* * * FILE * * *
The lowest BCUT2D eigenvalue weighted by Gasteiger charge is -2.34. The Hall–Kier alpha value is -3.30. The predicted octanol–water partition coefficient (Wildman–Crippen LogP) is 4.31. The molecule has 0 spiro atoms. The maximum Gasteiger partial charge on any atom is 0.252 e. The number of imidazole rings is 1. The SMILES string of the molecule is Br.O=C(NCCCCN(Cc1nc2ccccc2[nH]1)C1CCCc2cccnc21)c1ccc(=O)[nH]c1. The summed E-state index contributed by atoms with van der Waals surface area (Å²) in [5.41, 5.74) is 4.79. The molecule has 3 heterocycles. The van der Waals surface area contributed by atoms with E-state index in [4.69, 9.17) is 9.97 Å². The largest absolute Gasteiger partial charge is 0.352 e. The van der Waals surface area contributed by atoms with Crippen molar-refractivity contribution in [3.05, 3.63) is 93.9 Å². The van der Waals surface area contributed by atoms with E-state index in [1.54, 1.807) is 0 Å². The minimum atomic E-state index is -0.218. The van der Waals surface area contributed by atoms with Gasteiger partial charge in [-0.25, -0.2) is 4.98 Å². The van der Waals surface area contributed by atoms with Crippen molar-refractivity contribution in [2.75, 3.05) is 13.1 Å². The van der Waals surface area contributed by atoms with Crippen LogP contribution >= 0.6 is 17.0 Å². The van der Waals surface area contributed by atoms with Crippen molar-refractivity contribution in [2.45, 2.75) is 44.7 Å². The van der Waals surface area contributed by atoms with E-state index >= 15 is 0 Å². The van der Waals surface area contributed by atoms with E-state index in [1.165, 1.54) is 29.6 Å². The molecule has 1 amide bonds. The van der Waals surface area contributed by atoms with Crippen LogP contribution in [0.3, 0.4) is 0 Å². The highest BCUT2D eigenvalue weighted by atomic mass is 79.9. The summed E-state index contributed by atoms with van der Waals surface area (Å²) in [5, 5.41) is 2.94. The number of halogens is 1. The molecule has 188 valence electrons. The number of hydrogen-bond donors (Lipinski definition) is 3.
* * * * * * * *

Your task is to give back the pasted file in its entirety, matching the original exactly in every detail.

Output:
The lowest BCUT2D eigenvalue weighted by Gasteiger charge is -2.34. The Hall–Kier alpha value is -3.30. The predicted octanol–water partition coefficient (Wildman–Crippen LogP) is 4.31. The molecule has 0 spiro atoms. The maximum Gasteiger partial charge on any atom is 0.252 e. The number of imidazole rings is 1. The SMILES string of the molecule is Br.O=C(NCCCCN(Cc1nc2ccccc2[nH]1)C1CCCc2cccnc21)c1ccc(=O)[nH]c1. The summed E-state index contributed by atoms with van der Waals surface area (Å²) in [5.41, 5.74) is 4.79. The molecule has 3 heterocycles. The van der Waals surface area contributed by atoms with E-state index in [4.69, 9.17) is 9.97 Å². The largest absolute Gasteiger partial charge is 0.352 e. The van der Waals surface area contributed by atoms with Crippen molar-refractivity contribution in [3.05, 3.63) is 93.9 Å². The van der Waals surface area contributed by atoms with E-state index in [1.54, 1.807) is 0 Å². The minimum atomic E-state index is -0.218. The van der Waals surface area contributed by atoms with Gasteiger partial charge in [-0.25, -0.2) is 4.98 Å². The van der Waals surface area contributed by atoms with Crippen molar-refractivity contribution in [2.75, 3.05) is 13.1 Å². The van der Waals surface area contributed by atoms with Crippen LogP contribution >= 0.6 is 17.0 Å². The van der Waals surface area contributed by atoms with Crippen molar-refractivity contribution in [2.45, 2.75) is 44.7 Å². The van der Waals surface area contributed by atoms with E-state index >= 15 is 0 Å². The van der Waals surface area contributed by atoms with E-state index in [1.165, 1.54) is 29.6 Å². The molecule has 1 amide bonds. The van der Waals surface area contributed by atoms with Crippen LogP contribution in [0.3, 0.4) is 0 Å². The highest BCUT2D eigenvalue weighted by atomic mass is 79.9. The summed E-state index contributed by atoms with van der Waals surface area (Å²) in [5, 5.41) is 2.94. The number of halogens is 1. The molecule has 188 valence electrons. The number of hydrogen-bond donors (Lipinski definition) is 3.